One of the most influential factors that could slow down hair thinning is good nutrition. Providing your hair follicles with the necessary nutrients, vitamins, minerals, and antioxidants will accelerate the anagen phase, which helps with replacing the shedding hair. Focus on consuming a lot of protein and iron.

If you follow healthy living measures but still experience unusual hair loss, you may want to speak with your doctor to check for other medical conditions, such as thyroid disorders.

7. Does postpartum hair loss happen to everyone?

Despite how common postpartum hair thinning is, it does not affect everyone. According to research, about 50% of women who recently gave birth experience postpartum hair thinning.

However, the severity and duration of this condition will vary greatly. This is because hormonal changes occur differently from one person to another.

8. Does collagen help with postpartum hair thinning?

Collagen is an essential protein for hair growth. This protein gives your hair, skin, and joints their structure and strength.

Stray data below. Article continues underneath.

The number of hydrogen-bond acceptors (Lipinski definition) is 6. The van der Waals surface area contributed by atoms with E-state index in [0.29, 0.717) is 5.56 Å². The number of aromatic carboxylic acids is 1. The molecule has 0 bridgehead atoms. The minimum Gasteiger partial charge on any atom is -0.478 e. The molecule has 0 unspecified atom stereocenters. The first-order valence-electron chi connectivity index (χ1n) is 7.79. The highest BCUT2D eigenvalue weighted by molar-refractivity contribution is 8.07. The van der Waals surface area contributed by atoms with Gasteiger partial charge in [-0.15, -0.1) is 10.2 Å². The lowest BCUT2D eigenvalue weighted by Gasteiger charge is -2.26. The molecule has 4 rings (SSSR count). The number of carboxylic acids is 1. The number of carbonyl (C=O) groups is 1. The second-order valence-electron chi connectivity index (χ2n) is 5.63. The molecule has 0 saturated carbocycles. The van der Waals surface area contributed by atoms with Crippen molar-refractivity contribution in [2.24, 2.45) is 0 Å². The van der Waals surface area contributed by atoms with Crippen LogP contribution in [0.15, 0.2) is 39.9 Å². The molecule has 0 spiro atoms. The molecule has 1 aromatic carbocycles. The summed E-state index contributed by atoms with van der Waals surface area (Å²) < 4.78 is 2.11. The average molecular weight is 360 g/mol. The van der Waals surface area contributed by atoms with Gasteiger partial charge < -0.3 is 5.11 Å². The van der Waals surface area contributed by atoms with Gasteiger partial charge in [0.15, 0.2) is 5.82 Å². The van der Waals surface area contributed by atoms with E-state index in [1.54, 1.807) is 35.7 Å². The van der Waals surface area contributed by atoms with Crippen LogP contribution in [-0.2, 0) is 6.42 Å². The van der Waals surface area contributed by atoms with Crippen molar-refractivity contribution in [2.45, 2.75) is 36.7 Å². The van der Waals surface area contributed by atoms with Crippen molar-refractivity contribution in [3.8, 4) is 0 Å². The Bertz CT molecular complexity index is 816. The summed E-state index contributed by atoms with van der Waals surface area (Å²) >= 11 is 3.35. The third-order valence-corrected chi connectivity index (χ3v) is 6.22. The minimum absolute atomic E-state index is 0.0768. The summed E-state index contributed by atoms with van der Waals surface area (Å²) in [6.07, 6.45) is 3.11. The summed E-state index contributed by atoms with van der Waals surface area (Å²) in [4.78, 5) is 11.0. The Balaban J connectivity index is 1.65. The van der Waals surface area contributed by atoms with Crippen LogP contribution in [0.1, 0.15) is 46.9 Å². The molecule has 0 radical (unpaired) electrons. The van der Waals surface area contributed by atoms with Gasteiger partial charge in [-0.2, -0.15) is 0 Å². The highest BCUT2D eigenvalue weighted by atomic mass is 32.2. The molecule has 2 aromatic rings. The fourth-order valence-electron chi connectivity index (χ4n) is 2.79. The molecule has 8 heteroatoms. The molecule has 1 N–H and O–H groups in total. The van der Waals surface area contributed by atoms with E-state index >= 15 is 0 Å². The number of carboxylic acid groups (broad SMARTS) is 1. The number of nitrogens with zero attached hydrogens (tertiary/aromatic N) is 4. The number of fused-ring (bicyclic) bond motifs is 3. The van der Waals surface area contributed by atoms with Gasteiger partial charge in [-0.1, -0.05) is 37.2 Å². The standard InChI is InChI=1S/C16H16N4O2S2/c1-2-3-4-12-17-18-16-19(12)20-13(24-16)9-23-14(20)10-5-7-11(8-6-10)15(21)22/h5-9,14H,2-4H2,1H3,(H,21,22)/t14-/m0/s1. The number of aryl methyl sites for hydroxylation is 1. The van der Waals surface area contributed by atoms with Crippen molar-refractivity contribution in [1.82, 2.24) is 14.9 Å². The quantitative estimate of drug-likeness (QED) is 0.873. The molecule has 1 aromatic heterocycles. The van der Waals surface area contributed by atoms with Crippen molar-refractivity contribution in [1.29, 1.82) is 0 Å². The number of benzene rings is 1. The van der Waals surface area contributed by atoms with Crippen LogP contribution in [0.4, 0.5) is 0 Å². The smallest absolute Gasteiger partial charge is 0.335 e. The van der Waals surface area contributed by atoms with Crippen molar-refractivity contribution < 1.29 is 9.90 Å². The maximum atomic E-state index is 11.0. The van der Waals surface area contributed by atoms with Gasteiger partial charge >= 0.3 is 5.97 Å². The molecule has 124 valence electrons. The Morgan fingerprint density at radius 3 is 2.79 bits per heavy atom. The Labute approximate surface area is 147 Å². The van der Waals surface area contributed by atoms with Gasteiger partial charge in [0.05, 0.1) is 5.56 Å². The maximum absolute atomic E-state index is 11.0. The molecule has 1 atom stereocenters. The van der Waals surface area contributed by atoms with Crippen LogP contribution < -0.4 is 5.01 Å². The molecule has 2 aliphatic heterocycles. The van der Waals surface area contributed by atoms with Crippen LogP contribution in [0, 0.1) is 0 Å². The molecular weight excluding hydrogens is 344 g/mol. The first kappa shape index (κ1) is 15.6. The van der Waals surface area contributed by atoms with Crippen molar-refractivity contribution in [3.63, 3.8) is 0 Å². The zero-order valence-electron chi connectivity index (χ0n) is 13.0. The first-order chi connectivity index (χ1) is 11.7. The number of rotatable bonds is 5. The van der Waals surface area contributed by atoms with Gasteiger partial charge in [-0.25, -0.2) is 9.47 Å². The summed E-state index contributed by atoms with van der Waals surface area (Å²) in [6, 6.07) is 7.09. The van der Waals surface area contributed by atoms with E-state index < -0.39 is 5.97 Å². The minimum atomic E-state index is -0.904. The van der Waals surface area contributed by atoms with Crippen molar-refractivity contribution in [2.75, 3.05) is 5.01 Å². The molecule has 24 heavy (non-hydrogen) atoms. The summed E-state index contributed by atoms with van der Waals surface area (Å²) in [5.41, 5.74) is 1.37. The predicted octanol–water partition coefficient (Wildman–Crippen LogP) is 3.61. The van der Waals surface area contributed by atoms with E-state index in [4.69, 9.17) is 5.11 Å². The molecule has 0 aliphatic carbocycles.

Today, many people believe that collagen is a cure-all when it comes to hair problems. In reality, there is little evidence that collagen supplements may help with postpartum hair loss.

However, some individuals report their hair grew back rapidly after taking collagen supplements. Since postpartum hair thinning is temporary, the tricky part is knowing whether hair grew back thanks to collagen or other factors.

Takeaway message

Postpartum hair thinning is a temporary condition that affects women who recently gave birth. Learning more about this condition allows new moms to make educated decisions and avoid following questionable methods.

We hope that this article managed to shed some light on the major aspects of postpartum hair thinning, including how to manage it.



  • Mirallas, Oriol, and Ramon Grimalt. “The Postpartum Telogen Effluvium Fallacy.” Skin appendage disorders vol. 1,4 (2016): 198-201. doi:10.1159/000445385
  • Murphrey, Morgan B., Sanjay Agarwal, and Patrick M. Zito. "Anatomy, Hair." (2018).
  • Piérard-Franchimont, Claudine, and Gérald E Piérard. “Alterations in hair follicle dynamics in women.” BioMed research international vol. 2013 (2013): 957432. doi:10.1155/2013/957432
  • Rebora, Alfredo. “Telogen effluvium: a comprehensive review.” Clinical, cosmetic and investigational dermatology vol. 12 583-590. 21 Aug. 2019, doi:10.2147/CCID.S200471